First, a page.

I was in stasis at 24 years old. The saying goes, “The best laid plans of mice and men gang aft agley,” and I was no exception to the rule. It wasn't without trying, but all my life I've been sabotaged. I felt like I had no hope, no control over my future. It took a little more finagling for me than it takes for some, but eventually events led me to the moment I would take control of mine.
I woke one morning feeling as though something were amiss. I looked at my bedside clock; its chipper green digital glow was telling me I had 11 minutes to get my ass to work. I checked my alarm – it had gone off, but I'd obviously slept right through it. Though unusual for my character overall, sleeping late had started becoming something I couldn't control. Not having time even to curse myself, I quickly dressed and made a beeline for my shoes and the door.
I made my way, running, across my driveway to my car, the red scoria gravel shifting and crunching under my feet. After stabbing the key into the ignition I slammed my car into gear, stomped the clutch, and fired up the engine, its eight-cylinder roar matching my self-directed fury. I let up the clutch hard and the tires spun as the vehicle tried to engage gears whirring too fast, kicking up a red spray of sharp, choking dust. None of this helped me get started on my 45 mile trek into town any faster.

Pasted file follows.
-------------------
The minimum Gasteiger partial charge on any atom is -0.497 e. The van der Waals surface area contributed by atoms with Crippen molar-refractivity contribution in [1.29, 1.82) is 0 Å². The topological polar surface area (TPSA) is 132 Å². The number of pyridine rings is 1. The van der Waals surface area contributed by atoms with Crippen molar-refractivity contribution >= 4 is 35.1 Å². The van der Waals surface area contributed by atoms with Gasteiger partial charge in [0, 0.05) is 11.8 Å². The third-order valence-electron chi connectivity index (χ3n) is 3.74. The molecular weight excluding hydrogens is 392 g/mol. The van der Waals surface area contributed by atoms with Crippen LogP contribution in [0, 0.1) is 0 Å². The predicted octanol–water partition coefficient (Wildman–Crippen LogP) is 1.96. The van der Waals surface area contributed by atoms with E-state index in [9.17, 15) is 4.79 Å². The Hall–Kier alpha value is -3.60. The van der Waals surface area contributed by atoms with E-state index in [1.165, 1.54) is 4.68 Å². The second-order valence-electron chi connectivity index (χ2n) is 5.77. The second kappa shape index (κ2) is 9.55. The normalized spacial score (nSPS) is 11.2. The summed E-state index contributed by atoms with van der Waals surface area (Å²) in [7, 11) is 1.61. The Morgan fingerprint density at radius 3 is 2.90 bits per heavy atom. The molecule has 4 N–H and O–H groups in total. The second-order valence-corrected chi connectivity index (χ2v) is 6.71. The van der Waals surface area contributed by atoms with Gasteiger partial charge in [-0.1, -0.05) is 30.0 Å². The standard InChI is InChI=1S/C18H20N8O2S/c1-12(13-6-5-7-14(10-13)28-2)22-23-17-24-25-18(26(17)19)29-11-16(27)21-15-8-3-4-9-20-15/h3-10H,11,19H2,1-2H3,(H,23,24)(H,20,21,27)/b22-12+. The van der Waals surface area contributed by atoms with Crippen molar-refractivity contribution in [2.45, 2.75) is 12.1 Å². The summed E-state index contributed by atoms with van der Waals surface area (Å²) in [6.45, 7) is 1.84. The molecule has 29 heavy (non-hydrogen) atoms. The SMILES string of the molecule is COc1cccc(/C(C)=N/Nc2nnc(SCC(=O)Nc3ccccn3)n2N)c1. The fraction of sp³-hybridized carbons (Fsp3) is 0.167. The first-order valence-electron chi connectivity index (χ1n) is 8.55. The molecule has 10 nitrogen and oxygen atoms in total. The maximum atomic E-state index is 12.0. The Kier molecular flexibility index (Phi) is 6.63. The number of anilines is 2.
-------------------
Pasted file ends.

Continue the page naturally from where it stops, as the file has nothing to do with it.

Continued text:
The middle of nowhere was not a very convenient place to live by any means, however it did have some advantages. While on the road owned and maintained by my family, I was able to go as fast as I wanted to. The roads, paved with the same scoria gravel as the rest of the rural “back roads,” were sinuous and slippery. This made them unsafe at higher speeds, but an “I'm late!” panic and an uncanny familiarity with every twist and turn allowed me to make pretty good time. All things considered, I still had approximately an hour long drive to look forward to.
It was still very early – that almost magical dawn time when the sun hasn't quite peeked over the horizon, yet the sky is no longer dark but pale purple, faint pink and orange fire. Isolated as I was, there was no radio to distract me, no one to wave at in passing; only an aggravated chewing sound as the gravel met tread, punctuated by pops and clanks as larger stones were hurled against my cars frame and undercarriage. Lazy, bovine lumps dotted the pastures to either side of the road, lowing to announce my passage, then becoming obscured by dust as I blew by. There was something allegorical about that red cloud, allowing me to see everything ahead, and nothing behind. It was a mirrored reminder of how things from my past were obscuring the path I was trying to find for myself in life.
I thought about my dreams, one after another. It started with college. My original goal had always been to be a music teacher. I had applied for a music education program at a fine school on the east...